The subsequent punishment model simply evolves from the deterrence doctrine of the law – the state sets up penalties and other civil liabilities for illegal speech and punishes the perpetrators after the judicial determination of the nature of the speech. This model aims to deter people from abusing the right to freedom of speech through the possibility of facing criminal and/or civil liability.
If speech needs be regulated, it should be by judicial determination.
Many nations recognise that the prior restraint model is excessive and repressive and should be used, if required, rarely.
Take the ‘Southeastern Promotions’ case in which the US supreme court held “a free society prefers to punish the few who abuse rights of speech after they break the law than to throttle them and all others beforehand”.
In Pakistan, the federal government has floated a proposal to unite all media regulatory bodies into one body – the Pakistan Media Regulatory Authority (PMRA).
The government says that among the many roles and functions of this organisation, the PMRA is also to regulate online speech on social media, because the government believes that online journalism through social media is surpassing television and print journalism.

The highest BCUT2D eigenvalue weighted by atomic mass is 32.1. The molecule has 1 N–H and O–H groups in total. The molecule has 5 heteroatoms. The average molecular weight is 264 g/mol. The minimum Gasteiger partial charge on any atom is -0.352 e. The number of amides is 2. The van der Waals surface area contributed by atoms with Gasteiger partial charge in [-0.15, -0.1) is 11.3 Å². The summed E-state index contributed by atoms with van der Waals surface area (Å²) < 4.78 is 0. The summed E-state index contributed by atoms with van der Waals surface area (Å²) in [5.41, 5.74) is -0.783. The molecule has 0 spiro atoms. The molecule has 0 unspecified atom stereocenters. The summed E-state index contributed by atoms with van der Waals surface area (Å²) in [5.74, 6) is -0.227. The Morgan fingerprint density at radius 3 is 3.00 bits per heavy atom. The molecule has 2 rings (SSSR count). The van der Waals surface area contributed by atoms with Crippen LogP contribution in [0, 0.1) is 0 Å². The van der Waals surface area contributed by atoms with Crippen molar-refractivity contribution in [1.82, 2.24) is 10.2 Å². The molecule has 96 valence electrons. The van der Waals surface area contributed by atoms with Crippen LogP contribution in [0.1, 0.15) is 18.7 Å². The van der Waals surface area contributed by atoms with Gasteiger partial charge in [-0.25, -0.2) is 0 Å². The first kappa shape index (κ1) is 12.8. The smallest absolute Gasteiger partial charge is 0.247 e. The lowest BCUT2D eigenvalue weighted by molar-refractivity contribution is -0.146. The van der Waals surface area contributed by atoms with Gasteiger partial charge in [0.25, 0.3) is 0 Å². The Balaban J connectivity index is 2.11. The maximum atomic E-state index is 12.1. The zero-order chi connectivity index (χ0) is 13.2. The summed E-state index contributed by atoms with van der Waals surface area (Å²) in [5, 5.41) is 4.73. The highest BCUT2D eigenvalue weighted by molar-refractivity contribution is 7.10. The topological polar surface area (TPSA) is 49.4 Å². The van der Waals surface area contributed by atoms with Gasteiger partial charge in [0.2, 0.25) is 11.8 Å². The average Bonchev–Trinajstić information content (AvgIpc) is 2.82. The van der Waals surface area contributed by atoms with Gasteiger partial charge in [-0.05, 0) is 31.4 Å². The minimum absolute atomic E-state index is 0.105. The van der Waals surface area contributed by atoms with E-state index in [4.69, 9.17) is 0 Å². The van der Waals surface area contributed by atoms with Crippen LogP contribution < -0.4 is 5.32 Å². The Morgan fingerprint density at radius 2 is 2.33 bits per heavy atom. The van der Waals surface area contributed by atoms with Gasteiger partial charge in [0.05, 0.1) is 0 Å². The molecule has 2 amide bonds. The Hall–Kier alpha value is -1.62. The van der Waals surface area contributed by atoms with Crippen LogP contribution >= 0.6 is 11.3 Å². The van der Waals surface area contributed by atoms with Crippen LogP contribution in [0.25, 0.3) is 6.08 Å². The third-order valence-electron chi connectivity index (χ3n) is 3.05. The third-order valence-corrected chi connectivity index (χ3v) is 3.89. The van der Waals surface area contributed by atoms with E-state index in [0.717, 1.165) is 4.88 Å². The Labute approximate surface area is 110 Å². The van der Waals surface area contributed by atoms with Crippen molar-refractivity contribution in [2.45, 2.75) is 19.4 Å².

However, its proposed mechanism to regulate speech on social media through the PMRA is unimaginatively inspired by the same prior restraint mechanisms envisioned under the existing Pemra Ordinance to regulate television content.
Specifically, the PMRA aims to grant licences to social media journalists, without which one would not be able to publicly post news, opinions and other content of a public nature on their social media channels.
Many stakeholders have already expressed their concerns over this mechanism; they say that not only is it impossible to implement but that it is a covert attempt at censorship rather than regulation.
The federal government’s approach deserves criticism on two major counts.
First, the prior restraint model is an obsolete mechanism to regulate free speech on social networks.